The center of the burrito failed to reach the necessary temperature of 160°F, with an average temperature variation of 22.9°F between the different regions of the burrito. This is much worse than the best models in this test, with the Sharp and the Panasonic NN-SU696S only having an average temperature difference of 2.2°F and 8.9°F respectively.
Ease of Use
This metric encompassed everything from the effectiveness of the popcorn button to whether or not the microwave would slide around when the door was opened or closed, making up 30% of the overall score. The Panasonic NN-SD745S did well in this category, tying for the third-highest score overall with a 6 out of 10.
This model did exceptionally well when it came to preset effectiveness, especially when it came to popcorn. It made the best popcorn out of the entire group, making great tasting popcorn without burning it. Though it did leave a few more kernels unpopped compared to the Oster or the Westinghouse, both of these models left an undesirable burned taste. This model tied for the second-best baked potato using the potato preset, just narrowly being beat out by the Oster and the Westinghouse. This pair had about a 2-4°F smaller average temperature variation between different areas of the potato, compared to the 8°F of the Panasonic NN-SD745S. It also was a little underdone in the middle when we sliced it in half, compared to the perfectly cooked potatoes by the Oster and Westinghouse.
This model has a "+30 Seconds" button, but it won't automatically start the machine. It lacks any other quick functions. It does have a fantastic interior light, one of the best of the group, making it easy to keep an eye on your food while it's heating up. This product can't be used in lieu of a kitchen timer, meaning you can't run a separate timer from heating up food inside. We weren't the biggest fan of this model's interface, finding it annoying to use a dial instead of a number pad.
This model was one of the most solid on the counter, refusing to slide when the door was opened and closed or the interface used.
The defrosting capabilities of a microwave are usually used much less frequently than heating the food in the microwave alone. Consequently, this metric was worth less, only making up 20% of the overall score. The Panasonic NN-SD745S did about average, earning a 5 out of 10.
This metric consisted of three different tests. We tasked each microwave with defrosting a 1 lb roll of ground turkey, a frozen muffin, and compared the different defrosting options available on each machine.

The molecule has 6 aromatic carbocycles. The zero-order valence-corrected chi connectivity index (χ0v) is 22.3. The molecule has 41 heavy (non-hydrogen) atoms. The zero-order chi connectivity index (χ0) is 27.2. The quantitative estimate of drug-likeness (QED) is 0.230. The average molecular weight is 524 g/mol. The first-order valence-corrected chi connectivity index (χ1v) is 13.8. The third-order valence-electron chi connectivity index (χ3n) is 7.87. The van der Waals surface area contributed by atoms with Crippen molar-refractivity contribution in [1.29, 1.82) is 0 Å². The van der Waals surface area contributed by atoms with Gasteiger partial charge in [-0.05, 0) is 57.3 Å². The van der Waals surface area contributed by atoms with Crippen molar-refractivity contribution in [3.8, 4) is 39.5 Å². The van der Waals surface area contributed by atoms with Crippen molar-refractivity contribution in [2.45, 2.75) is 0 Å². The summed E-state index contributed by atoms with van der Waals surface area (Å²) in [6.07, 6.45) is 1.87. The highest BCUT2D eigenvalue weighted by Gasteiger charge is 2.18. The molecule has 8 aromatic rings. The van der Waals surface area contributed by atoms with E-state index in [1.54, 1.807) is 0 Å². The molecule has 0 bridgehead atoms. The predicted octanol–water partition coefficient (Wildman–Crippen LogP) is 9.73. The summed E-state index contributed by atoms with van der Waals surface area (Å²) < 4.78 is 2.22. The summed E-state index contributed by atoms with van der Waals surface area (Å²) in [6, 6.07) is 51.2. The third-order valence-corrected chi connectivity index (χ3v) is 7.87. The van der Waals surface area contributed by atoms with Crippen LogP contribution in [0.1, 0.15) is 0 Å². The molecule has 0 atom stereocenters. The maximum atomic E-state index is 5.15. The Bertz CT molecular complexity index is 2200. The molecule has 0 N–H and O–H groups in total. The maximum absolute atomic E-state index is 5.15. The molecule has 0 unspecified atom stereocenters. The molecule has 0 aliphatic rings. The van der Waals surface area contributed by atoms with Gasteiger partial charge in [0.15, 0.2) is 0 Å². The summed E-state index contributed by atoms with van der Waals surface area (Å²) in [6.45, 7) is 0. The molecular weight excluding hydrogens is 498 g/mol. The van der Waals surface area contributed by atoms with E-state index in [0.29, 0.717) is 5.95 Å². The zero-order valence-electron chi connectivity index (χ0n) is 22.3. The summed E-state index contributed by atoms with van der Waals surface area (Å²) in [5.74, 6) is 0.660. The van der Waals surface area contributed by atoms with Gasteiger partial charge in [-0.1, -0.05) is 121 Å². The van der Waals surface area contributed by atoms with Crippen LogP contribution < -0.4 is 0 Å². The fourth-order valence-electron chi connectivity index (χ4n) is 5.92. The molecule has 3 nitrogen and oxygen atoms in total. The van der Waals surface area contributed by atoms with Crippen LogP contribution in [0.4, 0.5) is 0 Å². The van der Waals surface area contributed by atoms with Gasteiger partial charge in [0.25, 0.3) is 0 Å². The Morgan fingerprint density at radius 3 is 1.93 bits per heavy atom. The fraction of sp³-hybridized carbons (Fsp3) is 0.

This model actually did the best of the entire set at defrosting a frozen muffin. We used the "Inverter Turbo Defrost" setting with the correct weight entered. The muffin was pretty much perfectly heated, warmed throughout with the chocolate chips just starting to melt.
Performance dropped considerably when we defrosted the roll of ground turkey, with the Panasonic NN-SD745S doing a subpar job. We used the defrost by weight setting and flipped the roll when the machine notified us to but defrosted slightly less than half of the roll.
This model also appeared to completely cook some sections of the turkey. This model also only has an "Inverter Turbo Defrost" by weight option, lacking any sort of quick defrost by time.
Our final metric evaluated how quickly these products worked and made up 10% of the final score. The Panasonic NN-SD745S did well in this category, again earning a 6 out of 10.
We heated up a known amount of water in a beaker in each model for 30 seconds and measured the temperature rise. The Panasonic NN-SD745S boosted the temperature by 36°F, only a degree less than the top model in this test, the Panasonic NN-SU696S.
This model is the best of the best, and unfortunately, that comes at a steep price. You would be better served by either of the Best Buy award winners, the Kenmore or the Westinghouse if you are shopping on a budget.
The Panasonic NN-SD745S excels at heating up food like any good microwave should. It does particularly well at evenly heating plates of leftovers of Hot Pockets. It's easy to use, with the most effective popcorn preset that we saw out of the bunch and did a perfect job at defrosting a frozen muffin. However, it fell a little short on heating up a frozen burrito and it a little on the pricey side.
— David Wise and Austin Palmer